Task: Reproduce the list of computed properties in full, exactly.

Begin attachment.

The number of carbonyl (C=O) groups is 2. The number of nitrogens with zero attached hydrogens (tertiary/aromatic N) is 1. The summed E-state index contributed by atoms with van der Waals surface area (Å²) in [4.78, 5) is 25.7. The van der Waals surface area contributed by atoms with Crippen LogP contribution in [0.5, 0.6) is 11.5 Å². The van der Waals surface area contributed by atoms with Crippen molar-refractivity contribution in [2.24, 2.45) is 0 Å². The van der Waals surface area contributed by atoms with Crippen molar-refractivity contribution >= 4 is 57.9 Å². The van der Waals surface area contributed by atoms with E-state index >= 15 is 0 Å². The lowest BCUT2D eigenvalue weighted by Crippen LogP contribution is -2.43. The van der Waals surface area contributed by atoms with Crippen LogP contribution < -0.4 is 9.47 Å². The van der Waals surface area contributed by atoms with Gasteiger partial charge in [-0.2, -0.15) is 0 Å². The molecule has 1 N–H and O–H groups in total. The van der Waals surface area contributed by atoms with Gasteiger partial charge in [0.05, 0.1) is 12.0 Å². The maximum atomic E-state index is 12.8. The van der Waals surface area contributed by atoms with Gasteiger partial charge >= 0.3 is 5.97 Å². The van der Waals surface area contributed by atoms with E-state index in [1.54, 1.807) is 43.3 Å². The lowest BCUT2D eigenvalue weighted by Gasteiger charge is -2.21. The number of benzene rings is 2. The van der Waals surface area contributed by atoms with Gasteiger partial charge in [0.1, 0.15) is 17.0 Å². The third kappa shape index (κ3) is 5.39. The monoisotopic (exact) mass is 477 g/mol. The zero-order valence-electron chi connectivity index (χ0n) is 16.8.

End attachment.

The number of carbonyl (C=O) groups is 2. The number of nitrogens with zero attached hydrogens (tertiary/aromatic N) is 1. The summed E-state index contributed by atoms with van der Waals surface area (Å²) in [4.78, 5) is 25.7. The van der Waals surface area contributed by atoms with Crippen LogP contribution in [0.5, 0.6) is 11.5 Å². The van der Waals surface area contributed by atoms with Crippen molar-refractivity contribution in [2.24, 2.45) is 0 Å². The van der Waals surface area contributed by atoms with Crippen molar-refractivity contribution >= 4 is 57.9 Å². The van der Waals surface area contributed by atoms with E-state index >= 15 is 0 Å². The lowest BCUT2D eigenvalue weighted by Crippen LogP contribution is -2.43. The van der Waals surface area contributed by atoms with Crippen LogP contribution < -0.4 is 9.47 Å². The van der Waals surface area contributed by atoms with Gasteiger partial charge in [-0.2, -0.15) is 0 Å². The molecule has 1 N–H and O–H groups in total. The van der Waals surface area contributed by atoms with Gasteiger partial charge in [0.05, 0.1) is 12.0 Å². The maximum atomic E-state index is 12.8. The van der Waals surface area contributed by atoms with Gasteiger partial charge >= 0.3 is 5.97 Å². The van der Waals surface area contributed by atoms with E-state index in [1.54, 1.807) is 43.3 Å². The lowest BCUT2D eigenvalue weighted by Gasteiger charge is -2.21. The number of benzene rings is 2. The van der Waals surface area contributed by atoms with Gasteiger partial charge in [0.1, 0.15) is 17.0 Å². The third kappa shape index (κ3) is 5.39. The monoisotopic (exact) mass is 477 g/mol. The zero-order valence-electron chi connectivity index (χ0n) is 16.8.